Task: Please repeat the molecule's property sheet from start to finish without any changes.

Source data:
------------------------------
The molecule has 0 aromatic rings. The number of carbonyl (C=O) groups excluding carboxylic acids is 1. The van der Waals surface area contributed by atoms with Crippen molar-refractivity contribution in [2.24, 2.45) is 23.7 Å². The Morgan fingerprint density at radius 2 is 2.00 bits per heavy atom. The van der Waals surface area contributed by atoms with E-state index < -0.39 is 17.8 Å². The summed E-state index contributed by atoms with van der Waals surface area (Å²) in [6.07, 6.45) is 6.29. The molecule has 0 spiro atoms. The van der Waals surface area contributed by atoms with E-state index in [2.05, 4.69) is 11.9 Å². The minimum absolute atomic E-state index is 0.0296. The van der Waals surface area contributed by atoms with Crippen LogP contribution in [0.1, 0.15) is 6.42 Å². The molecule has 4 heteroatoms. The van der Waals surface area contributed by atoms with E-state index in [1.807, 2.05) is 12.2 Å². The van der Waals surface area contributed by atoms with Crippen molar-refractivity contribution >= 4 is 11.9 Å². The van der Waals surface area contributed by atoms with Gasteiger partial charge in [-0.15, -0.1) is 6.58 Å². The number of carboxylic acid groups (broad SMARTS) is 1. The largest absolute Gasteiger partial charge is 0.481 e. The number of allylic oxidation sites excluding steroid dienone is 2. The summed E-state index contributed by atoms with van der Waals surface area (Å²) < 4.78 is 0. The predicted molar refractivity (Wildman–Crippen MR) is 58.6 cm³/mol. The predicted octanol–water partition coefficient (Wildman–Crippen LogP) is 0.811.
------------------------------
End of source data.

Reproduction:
The molecule has 0 aromatic rings. The number of carbonyl (C=O) groups excluding carboxylic acids is 1. The van der Waals surface area contributed by atoms with Crippen molar-refractivity contribution in [2.24, 2.45) is 23.7 Å². The Morgan fingerprint density at radius 2 is 2.00 bits per heavy atom. The van der Waals surface area contributed by atoms with E-state index < -0.39 is 17.8 Å². The summed E-state index contributed by atoms with van der Waals surface area (Å²) in [6.07, 6.45) is 6.29. The molecule has 0 spiro atoms. The van der Waals surface area contributed by atoms with E-state index in [2.05, 4.69) is 11.9 Å². The minimum absolute atomic E-state index is 0.0296. The van der Waals surface area contributed by atoms with Crippen LogP contribution in [0.1, 0.15) is 6.42 Å². The molecule has 4 heteroatoms. The van der Waals surface area contributed by atoms with E-state index in [1.807, 2.05) is 12.2 Å². The van der Waals surface area contributed by atoms with Crippen molar-refractivity contribution >= 4 is 11.9 Å². The van der Waals surface area contributed by atoms with Gasteiger partial charge in [-0.15, -0.1) is 6.58 Å². The number of carboxylic acid groups (broad SMARTS) is 1. The largest absolute Gasteiger partial charge is 0.481 e. The number of allylic oxidation sites excluding steroid dienone is 2. The summed E-state index contributed by atoms with van der Waals surface area (Å²) < 4.78 is 0. The predicted molar refractivity (Wildman–Crippen MR) is 58.6 cm³/mol. The predicted octanol–water partition coefficient (Wildman–Crippen LogP) is 0.811.